My friend Elizabeth told me she was trying out for Anything Goes. Landmark Musicals holds its auditions for that show in about three weeks. If you’ve never been to an audition, you should know that the rooms used for any audition nearly float on all the hope that fills those spaces.
Last spring, I watched the first hour of auditions for the national touring production of My Fair Lady. I think some of those auditioning levitated to the 11th floor where the auditions were held, their energy was so intense.
While I watched the auditions, my friend and volunteer assistant Morgan Faulkner interviewed auditioning actors waiting in the halls prior to their big chance. She found another Elizabeth, pictured above, and recorded their conversation on video. Elizabeth beamed with expectant possibility. While Elizabeth talked about her impending audition, the background chatter almost overwhelmed her. Hope swelled to every corner of those halls.
Inside the audition room, director Jeffrey Moss told me all he was looking for that day was a base of talent. He wanted to know that the actors had some basic abilities. He’d figure out their appropriateness for parts later.
Once the auditions started, the actors came into the room one at a time, announced the piece they would sing, then sang it. After their 16 bars of music, Moss would either ask them to come back for the dance audition — which was often answered with a great big smile and sigh of relief — or thank them for their audition. For the most part, those he chose had demonstrated calmly and comfortably their performance skills.
Perhaps those people he called back had exhibited as much hopeful angst as the rest of the auditioners while they were out in the hall waiting. I don’t know. Unlike Morgan, I wasn't witnessing them before they walked into the room. Morgan interviewed ten others that morning, capturing the conversations on video. Every one of them was pulsing with the same optimism Elizabeth had. None of those eleven actors were among the 30 or so I saw audition, so I also don’t know how they did inside the room. I can tell you that none of those eleven made it into the cast.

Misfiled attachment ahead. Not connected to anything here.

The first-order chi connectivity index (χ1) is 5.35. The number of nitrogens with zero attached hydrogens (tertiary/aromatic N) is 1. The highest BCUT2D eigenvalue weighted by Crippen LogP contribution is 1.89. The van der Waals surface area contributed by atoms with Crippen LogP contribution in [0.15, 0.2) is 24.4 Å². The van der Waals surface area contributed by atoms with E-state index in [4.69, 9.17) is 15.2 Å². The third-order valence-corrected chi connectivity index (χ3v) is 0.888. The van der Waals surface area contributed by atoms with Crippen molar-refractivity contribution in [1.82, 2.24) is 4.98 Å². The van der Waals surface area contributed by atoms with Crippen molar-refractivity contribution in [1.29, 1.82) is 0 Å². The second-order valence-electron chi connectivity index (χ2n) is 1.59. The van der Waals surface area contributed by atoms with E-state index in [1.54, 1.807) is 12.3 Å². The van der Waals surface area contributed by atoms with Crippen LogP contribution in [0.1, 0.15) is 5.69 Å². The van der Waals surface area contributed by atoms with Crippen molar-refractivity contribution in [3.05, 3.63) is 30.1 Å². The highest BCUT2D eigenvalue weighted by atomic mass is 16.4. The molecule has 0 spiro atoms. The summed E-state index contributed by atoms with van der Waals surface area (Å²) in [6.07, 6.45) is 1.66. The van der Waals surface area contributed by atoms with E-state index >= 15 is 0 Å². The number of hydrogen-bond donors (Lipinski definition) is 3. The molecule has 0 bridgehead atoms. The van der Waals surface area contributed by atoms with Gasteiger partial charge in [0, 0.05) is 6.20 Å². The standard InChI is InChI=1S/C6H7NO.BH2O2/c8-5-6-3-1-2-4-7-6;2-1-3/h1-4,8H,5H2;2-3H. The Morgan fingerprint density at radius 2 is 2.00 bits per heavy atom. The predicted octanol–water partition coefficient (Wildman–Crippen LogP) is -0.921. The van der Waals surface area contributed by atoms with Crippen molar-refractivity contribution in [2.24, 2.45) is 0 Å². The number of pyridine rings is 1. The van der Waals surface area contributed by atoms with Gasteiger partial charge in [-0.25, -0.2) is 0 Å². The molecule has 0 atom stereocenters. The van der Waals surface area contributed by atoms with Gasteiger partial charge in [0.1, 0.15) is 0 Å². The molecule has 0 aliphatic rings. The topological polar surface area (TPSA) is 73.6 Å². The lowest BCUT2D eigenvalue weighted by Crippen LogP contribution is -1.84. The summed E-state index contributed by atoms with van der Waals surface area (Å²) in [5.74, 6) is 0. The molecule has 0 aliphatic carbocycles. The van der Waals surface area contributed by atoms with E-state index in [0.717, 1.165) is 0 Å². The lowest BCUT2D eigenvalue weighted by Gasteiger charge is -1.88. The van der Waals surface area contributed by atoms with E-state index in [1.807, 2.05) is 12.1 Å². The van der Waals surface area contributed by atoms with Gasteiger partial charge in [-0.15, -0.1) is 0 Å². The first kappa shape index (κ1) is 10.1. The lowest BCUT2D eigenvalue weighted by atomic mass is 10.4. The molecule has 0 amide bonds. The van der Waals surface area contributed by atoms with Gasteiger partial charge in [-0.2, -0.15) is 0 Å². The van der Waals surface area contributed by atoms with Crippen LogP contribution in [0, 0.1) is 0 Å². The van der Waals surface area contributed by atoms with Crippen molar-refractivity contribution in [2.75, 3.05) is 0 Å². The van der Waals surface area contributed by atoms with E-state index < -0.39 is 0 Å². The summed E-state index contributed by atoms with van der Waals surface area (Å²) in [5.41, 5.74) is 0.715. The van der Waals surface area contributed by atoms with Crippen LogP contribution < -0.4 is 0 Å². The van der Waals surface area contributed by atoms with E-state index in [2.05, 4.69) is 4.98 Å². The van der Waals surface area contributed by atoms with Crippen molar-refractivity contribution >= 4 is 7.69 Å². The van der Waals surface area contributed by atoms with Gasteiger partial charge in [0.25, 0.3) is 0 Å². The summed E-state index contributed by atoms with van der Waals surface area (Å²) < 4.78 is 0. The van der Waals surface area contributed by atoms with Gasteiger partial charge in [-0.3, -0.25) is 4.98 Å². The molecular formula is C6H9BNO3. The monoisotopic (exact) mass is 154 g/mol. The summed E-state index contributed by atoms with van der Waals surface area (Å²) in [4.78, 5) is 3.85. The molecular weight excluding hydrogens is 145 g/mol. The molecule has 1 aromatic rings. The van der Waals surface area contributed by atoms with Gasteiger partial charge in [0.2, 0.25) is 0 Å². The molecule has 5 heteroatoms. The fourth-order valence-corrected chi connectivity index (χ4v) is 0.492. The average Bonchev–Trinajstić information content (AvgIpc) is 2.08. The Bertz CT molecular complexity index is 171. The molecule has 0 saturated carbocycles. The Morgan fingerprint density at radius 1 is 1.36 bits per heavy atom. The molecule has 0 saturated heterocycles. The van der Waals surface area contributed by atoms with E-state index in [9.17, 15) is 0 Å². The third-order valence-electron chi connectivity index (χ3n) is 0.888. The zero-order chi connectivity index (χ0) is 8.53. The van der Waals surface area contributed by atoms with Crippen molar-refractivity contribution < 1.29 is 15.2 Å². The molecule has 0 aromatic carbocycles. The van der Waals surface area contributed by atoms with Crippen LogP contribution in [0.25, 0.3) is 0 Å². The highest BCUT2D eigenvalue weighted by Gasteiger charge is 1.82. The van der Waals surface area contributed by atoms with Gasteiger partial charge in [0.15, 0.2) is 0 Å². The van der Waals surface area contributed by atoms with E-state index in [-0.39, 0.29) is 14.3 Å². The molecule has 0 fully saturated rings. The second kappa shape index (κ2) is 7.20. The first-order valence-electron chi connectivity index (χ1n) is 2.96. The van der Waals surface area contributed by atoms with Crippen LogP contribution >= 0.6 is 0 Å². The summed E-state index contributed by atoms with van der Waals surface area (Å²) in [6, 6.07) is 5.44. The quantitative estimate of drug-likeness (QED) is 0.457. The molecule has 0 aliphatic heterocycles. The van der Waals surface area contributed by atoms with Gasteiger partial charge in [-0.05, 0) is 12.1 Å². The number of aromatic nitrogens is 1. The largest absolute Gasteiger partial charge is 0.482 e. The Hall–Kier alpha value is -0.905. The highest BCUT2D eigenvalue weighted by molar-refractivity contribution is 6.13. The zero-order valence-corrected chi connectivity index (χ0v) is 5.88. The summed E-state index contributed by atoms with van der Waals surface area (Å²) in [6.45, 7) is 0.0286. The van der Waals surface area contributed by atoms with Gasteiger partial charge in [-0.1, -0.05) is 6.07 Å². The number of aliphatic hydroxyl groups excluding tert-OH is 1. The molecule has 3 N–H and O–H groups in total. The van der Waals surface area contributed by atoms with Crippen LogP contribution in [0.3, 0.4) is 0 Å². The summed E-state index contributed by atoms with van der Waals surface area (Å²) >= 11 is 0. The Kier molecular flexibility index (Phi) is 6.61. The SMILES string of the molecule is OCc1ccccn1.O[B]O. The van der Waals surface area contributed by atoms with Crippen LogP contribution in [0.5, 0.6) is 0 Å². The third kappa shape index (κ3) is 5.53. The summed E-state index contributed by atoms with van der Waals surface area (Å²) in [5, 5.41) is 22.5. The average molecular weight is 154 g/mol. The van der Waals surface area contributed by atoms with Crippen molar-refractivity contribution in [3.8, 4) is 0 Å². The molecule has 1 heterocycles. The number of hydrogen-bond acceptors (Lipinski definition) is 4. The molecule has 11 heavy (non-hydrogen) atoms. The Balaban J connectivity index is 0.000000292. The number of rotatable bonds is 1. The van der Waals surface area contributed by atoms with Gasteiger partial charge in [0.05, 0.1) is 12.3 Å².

We’re awash with messages of hope right now, whether you celebrate Christmas, Hanukkah, Kwanzaa or the solstice. The lesson I take from the My Fair Lady auditions, though, is that hope by itself is not enough. Most of the actors and actresses stepping into the audition room carried at least a ray of that glowing hope with them, but those who got called back stopped hoping and started performing.
I wish you all the hope you can find to fill your life right now. I hope you find yourself swimming in hope for these next two weeks. But come the first of the year, start translating that hope into actions, into tangible accomplishments, into newfound skills, into performance. By the end of next year, you’ll have more reason for hope than ever before.
Terry S. Davis